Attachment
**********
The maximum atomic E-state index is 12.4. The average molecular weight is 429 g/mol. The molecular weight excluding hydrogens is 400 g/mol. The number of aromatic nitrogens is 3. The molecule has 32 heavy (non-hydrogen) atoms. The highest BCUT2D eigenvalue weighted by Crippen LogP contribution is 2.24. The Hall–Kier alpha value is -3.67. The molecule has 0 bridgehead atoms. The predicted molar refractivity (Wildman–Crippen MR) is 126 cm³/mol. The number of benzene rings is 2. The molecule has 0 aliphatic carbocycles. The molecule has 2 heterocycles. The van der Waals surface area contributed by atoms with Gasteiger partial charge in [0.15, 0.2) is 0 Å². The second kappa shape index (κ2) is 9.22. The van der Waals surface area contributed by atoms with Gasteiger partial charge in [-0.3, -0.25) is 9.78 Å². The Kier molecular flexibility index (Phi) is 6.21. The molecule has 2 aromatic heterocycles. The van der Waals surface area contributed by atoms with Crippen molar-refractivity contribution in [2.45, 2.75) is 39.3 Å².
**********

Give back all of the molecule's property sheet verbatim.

The maximum atomic E-state index is 12.4. The average molecular weight is 429 g/mol. The molecular weight excluding hydrogens is 400 g/mol. The number of aromatic nitrogens is 3. The molecule has 32 heavy (non-hydrogen) atoms. The highest BCUT2D eigenvalue weighted by Crippen LogP contribution is 2.24. The Hall–Kier alpha value is -3.67. The molecule has 0 bridgehead atoms. The predicted molar refractivity (Wildman–Crippen MR) is 126 cm³/mol. The number of benzene rings is 2. The molecule has 0 aliphatic carbocycles. The molecule has 2 heterocycles. The van der Waals surface area contributed by atoms with Gasteiger partial charge in [0.15, 0.2) is 0 Å². The second kappa shape index (κ2) is 9.22. The van der Waals surface area contributed by atoms with Gasteiger partial charge in [-0.3, -0.25) is 9.78 Å². The Kier molecular flexibility index (Phi) is 6.21. The molecule has 2 aromatic heterocycles. The van der Waals surface area contributed by atoms with Crippen molar-refractivity contribution in [2.45, 2.75) is 39.3 Å².